New Movie Technologies

The 3D isn't new with its ridiculous glasses. For a long time even the surround sound is very high. Remember those old, curvy 'cinemascope' screens for those of you like me? When watching a movie in a theater or cinema, all these developments are designed to enhance our sense of being there. But they were all missing something .... Something, I'm happy to say, has now come to the theater near you. Digital cinema, in my opinion, is the only major development in the industry in decades. The reasons are obvious.


· Now you can watch on one screen the equivalent of a High Court TV video.

You no longer have to watch a wash that looks like a third-generation movie print that comes complete with scratches, holes and grain.

This image is as stable as a rock, as it does not pull film splashes on the registration pins as a conventional projector.

Because the film is based on a hard drive rather than large rails of film stock, this presentation is not limited to a frame rate of less than 24%. From that point onwards, feathers may be possible, in the digital domain, algorithms can be applied to correct such patterns.

· No more pops and clicks. Again, sound is created entirely from digital sources.

I'm really encouraged to write what this recent review of Avatar 2 was. Stories didn't get set in my theme theater. It was interesting, but the coolest movie I've ever seen. As a contractor for one of the companies that produces digital cinema projectors here in Ontario (and it provided my local theater), I wanted to see what digital projection can do with 3D technology.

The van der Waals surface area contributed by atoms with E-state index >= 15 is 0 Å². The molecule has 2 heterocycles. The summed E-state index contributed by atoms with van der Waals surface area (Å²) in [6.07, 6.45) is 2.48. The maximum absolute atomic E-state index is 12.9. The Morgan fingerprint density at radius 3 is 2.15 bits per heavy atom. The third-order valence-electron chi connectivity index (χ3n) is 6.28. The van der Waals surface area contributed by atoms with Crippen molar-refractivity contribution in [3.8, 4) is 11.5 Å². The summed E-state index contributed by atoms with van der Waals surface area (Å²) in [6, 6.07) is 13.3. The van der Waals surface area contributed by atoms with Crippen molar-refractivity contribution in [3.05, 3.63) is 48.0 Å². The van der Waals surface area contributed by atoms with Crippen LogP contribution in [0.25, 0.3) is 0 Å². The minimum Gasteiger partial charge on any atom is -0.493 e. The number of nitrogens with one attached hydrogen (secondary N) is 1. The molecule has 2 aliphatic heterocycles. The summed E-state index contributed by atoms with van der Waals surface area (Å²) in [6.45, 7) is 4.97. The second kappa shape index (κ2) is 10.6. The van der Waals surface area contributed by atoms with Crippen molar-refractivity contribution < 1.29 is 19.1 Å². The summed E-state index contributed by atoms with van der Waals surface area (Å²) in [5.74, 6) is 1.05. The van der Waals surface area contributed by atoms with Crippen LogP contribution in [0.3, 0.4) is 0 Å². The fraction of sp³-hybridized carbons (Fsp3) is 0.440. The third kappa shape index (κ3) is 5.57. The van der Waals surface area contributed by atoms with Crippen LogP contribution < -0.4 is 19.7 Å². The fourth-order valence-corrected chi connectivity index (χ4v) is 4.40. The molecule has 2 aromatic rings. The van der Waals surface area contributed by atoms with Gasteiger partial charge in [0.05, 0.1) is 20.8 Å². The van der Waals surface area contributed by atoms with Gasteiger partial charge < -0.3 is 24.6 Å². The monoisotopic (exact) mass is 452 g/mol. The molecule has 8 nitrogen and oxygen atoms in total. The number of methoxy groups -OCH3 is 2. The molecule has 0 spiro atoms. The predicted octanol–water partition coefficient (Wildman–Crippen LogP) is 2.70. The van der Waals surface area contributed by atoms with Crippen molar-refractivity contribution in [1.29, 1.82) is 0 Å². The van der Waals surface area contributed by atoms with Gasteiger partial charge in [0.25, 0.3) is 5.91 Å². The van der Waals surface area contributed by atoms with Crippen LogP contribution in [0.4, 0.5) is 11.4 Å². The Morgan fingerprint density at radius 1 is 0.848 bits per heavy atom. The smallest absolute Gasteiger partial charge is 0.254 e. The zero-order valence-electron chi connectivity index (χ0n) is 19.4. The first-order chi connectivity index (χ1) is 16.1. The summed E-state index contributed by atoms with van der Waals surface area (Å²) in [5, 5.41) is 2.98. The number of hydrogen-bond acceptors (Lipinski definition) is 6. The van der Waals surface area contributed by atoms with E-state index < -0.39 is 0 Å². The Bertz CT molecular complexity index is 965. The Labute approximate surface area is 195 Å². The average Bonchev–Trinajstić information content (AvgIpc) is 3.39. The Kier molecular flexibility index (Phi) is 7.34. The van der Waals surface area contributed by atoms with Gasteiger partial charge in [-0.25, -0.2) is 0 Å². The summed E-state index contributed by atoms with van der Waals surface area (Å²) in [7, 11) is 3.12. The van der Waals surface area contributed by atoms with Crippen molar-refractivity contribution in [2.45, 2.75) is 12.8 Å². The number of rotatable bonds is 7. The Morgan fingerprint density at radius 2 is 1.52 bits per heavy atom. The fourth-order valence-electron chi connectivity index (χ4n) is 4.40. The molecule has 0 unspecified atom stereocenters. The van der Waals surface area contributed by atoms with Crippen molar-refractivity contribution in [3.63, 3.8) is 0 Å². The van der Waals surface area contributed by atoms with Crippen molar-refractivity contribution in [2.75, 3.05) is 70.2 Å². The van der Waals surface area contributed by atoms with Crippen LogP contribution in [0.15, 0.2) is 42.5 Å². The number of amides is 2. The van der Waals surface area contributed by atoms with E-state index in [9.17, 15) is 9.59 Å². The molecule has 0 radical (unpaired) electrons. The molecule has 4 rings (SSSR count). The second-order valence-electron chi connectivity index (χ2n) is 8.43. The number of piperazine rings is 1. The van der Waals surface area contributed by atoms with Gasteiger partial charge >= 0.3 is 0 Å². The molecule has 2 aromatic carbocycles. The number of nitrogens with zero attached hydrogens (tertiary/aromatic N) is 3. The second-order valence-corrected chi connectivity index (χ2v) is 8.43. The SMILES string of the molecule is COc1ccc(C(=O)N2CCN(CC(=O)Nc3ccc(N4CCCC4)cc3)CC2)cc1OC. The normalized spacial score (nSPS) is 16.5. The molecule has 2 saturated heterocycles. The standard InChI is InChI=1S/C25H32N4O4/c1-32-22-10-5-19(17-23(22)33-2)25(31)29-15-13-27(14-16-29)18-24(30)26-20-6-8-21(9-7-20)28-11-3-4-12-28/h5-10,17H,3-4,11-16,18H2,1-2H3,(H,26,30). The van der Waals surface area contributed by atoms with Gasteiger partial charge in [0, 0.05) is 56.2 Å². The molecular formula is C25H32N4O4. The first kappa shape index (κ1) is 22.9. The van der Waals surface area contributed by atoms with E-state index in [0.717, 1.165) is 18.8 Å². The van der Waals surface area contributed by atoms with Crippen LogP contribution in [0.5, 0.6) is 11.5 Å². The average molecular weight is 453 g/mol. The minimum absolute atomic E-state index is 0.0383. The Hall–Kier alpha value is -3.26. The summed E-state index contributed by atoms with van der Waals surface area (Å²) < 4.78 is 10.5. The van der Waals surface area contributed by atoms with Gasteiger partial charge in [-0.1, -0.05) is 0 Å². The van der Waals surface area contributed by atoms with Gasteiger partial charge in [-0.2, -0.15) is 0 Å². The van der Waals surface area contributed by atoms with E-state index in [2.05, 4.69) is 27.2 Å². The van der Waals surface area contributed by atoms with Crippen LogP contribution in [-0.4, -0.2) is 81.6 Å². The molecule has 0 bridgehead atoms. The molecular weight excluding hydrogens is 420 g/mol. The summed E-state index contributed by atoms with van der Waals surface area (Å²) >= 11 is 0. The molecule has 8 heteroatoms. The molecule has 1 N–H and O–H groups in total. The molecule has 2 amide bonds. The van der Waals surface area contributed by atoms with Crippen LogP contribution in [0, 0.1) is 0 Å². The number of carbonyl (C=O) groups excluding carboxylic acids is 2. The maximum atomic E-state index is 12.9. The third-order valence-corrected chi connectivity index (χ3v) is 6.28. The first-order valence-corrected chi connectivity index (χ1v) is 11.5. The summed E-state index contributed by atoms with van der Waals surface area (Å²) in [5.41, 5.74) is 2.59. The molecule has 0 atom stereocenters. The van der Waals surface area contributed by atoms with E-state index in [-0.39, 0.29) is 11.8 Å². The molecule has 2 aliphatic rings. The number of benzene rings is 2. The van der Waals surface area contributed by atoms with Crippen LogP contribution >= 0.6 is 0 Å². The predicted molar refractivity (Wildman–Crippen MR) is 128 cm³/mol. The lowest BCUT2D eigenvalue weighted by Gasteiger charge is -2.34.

It was immediately clear to me that film-based 3D just couldn't make an impact. Mr Cameron's time to release this epidemic was certainly right. The technology worked. I found any exhibits that were modest, brief and possibly abnormal by the general population. It was a perfect experience, innocent from the corners. I even automatically felt myself dodging a projection that seemed to blow the screen off my head!

So what is the cinema experience? In my opinion, the quality and resolution of the visual presentation are now reaching the limit that we can understand. Therefore, the wrapped screen will probably make a comeback or hologram. What about stimulating other senses, such as smell and touch?

And what about home theater? If the recent Concert Electronics Show in Las Vegas is an accurate indicator, the 3D DVTT will soon be in your living room. Think about it. Not only will you have to find the remote in the sofa, but maybe your 3D glasses are too.

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